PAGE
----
Heathrow is calling on the UK government to scrap testing for fully vaccinated passengers, as it revealed the impact of Omicron on December’s travel figures.
The airport welcomed only 19.4 million passengers in 2021 – less than one quarter of 2019 and below even 2020 levels.
At least 600,000 passengers cancelled travel plans from Heathrow in December “due to Omicron and the uncertainty caused by swiftly imposed government travel restrictions”.
It warned there is “significant doubt” over the speed at which demand will recover.
Iata forecasts suggest passenger numbers will not reach pre-pandemic levels until 2025, “provided travel restrictions are removed at both ends of a route and passengers have confidence they will not return rapidly”.
In a statement the airport said: “We are urging the UK government to remove all testing now for fully vaccinated passengers and to adopt a playbook for any future Variants of Concern that is more predictable, limits additional measures only to passengers from high-risk destinations and allows quarantine at home instead of in a hotel.”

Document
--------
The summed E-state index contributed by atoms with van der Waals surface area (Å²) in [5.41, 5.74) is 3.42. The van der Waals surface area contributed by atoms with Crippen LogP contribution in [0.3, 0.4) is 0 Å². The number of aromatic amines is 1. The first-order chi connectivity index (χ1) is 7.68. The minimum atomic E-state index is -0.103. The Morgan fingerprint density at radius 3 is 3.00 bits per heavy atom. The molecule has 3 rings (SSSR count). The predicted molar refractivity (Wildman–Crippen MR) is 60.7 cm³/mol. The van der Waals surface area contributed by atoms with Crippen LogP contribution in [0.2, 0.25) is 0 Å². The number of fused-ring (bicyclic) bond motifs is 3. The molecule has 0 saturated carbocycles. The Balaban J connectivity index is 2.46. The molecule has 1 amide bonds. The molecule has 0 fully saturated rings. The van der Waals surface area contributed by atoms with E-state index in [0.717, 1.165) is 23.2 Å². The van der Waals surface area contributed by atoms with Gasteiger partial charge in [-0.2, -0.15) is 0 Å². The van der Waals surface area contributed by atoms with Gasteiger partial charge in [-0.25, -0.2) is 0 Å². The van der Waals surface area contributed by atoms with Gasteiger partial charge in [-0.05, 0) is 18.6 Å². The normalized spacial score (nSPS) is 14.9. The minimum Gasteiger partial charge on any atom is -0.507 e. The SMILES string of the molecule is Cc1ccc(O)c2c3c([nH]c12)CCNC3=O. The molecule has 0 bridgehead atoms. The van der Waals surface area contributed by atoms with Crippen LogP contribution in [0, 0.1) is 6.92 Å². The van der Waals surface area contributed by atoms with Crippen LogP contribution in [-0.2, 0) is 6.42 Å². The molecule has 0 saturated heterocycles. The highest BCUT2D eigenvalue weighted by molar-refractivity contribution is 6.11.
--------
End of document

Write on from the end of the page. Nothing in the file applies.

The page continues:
John Holland-Kaye, Heathrow chief executive, said: “There are currently travel restrictions, such as testing, on all Heathrow routes – the aviation industry will only fully recover when these are all lifted and there is no risk that they will be reimposed at short notice, a situation which is likely to be years away.
“While this creates enormous uncertainty for the CAA in setting a new five-year regulatory settlement, it means the regulator must focus on an outcome that improves service, incentivises growth and maintains affordable private financing.”
There was outcry from the aviation and travel sectors in December when the government reintroduced a range of travel restrictions in response to the surge of Omicron cases.
Pre-departure tests and PCRs for day-two testing on arrival have now been scrapped, and the red list of countries has been cleared.